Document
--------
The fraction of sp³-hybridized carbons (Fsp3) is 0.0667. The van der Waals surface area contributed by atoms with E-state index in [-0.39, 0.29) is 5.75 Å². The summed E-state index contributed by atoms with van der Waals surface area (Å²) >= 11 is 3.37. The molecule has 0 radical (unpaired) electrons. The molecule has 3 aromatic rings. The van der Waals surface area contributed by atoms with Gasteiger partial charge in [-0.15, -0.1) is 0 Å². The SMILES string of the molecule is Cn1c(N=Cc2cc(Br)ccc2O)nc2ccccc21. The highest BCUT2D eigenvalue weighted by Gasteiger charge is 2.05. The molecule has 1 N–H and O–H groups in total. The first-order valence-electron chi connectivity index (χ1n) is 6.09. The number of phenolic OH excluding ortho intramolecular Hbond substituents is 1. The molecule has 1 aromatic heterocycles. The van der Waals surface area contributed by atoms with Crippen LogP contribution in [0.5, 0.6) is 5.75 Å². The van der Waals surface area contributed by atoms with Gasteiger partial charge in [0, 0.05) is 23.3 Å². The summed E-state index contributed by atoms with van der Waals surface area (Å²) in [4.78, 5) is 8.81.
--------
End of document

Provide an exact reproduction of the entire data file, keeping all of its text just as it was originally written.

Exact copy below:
The fraction of sp³-hybridized carbons (Fsp3) is 0.0667. The van der Waals surface area contributed by atoms with E-state index in [-0.39, 0.29) is 5.75 Å². The summed E-state index contributed by atoms with van der Waals surface area (Å²) >= 11 is 3.37. The molecule has 0 radical (unpaired) electrons. The molecule has 3 aromatic rings. The van der Waals surface area contributed by atoms with Gasteiger partial charge in [-0.15, -0.1) is 0 Å². The SMILES string of the molecule is Cn1c(N=Cc2cc(Br)ccc2O)nc2ccccc21. The highest BCUT2D eigenvalue weighted by Gasteiger charge is 2.05. The molecule has 1 N–H and O–H groups in total. The first-order valence-electron chi connectivity index (χ1n) is 6.09. The number of phenolic OH excluding ortho intramolecular Hbond substituents is 1. The molecule has 1 aromatic heterocycles. The van der Waals surface area contributed by atoms with Crippen LogP contribution in [0.5, 0.6) is 5.75 Å². The van der Waals surface area contributed by atoms with Gasteiger partial charge in [0, 0.05) is 23.3 Å². The summed E-state index contributed by atoms with van der Waals surface area (Å²) in [4.78, 5) is 8.81.